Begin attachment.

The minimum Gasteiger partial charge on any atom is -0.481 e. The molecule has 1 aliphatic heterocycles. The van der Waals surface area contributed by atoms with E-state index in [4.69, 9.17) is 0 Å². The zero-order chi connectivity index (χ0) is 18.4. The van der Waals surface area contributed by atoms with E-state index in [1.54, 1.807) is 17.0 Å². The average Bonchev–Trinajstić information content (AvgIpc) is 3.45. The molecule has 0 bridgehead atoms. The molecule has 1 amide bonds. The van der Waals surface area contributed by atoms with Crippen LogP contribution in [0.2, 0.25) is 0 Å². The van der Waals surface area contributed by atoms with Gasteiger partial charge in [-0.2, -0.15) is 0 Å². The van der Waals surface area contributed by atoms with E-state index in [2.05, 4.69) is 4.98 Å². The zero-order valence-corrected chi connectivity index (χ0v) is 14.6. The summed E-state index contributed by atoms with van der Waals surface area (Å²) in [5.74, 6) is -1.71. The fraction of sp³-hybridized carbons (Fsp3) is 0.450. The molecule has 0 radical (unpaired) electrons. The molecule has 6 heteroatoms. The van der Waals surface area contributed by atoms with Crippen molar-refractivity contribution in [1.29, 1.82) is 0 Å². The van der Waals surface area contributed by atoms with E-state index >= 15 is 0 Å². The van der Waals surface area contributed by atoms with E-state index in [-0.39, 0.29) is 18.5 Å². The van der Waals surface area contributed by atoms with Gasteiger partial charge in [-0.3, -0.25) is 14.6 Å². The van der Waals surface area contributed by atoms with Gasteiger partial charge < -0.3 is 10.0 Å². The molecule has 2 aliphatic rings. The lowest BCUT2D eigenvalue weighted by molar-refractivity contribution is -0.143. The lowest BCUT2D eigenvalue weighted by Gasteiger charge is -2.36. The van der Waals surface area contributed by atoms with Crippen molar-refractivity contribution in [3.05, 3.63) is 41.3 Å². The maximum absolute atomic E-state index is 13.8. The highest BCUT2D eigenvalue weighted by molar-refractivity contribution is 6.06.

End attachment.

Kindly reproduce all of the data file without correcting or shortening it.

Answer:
The minimum Gasteiger partial charge on any atom is -0.481 e. The molecule has 1 aliphatic heterocycles. The van der Waals surface area contributed by atoms with E-state index in [4.69, 9.17) is 0 Å². The zero-order chi connectivity index (χ0) is 18.4. The van der Waals surface area contributed by atoms with E-state index in [1.54, 1.807) is 17.0 Å². The average Bonchev–Trinajstić information content (AvgIpc) is 3.45. The molecule has 0 bridgehead atoms. The molecule has 1 amide bonds. The van der Waals surface area contributed by atoms with Crippen LogP contribution in [0.2, 0.25) is 0 Å². The van der Waals surface area contributed by atoms with Gasteiger partial charge in [-0.2, -0.15) is 0 Å². The van der Waals surface area contributed by atoms with E-state index in [2.05, 4.69) is 4.98 Å². The zero-order valence-corrected chi connectivity index (χ0v) is 14.6. The summed E-state index contributed by atoms with van der Waals surface area (Å²) in [5.74, 6) is -1.71. The fraction of sp³-hybridized carbons (Fsp3) is 0.450. The molecule has 0 radical (unpaired) electrons. The molecule has 6 heteroatoms. The van der Waals surface area contributed by atoms with Crippen molar-refractivity contribution in [1.29, 1.82) is 0 Å². The van der Waals surface area contributed by atoms with E-state index >= 15 is 0 Å². The van der Waals surface area contributed by atoms with E-state index in [-0.39, 0.29) is 18.5 Å². The van der Waals surface area contributed by atoms with Gasteiger partial charge in [-0.3, -0.25) is 14.6 Å². The van der Waals surface area contributed by atoms with Gasteiger partial charge < -0.3 is 10.0 Å². The molecule has 2 aliphatic rings. The lowest BCUT2D eigenvalue weighted by molar-refractivity contribution is -0.143. The lowest BCUT2D eigenvalue weighted by Gasteiger charge is -2.36. The van der Waals surface area contributed by atoms with Crippen molar-refractivity contribution in [3.05, 3.63) is 41.3 Å². The maximum absolute atomic E-state index is 13.8. The highest BCUT2D eigenvalue weighted by molar-refractivity contribution is 6.06.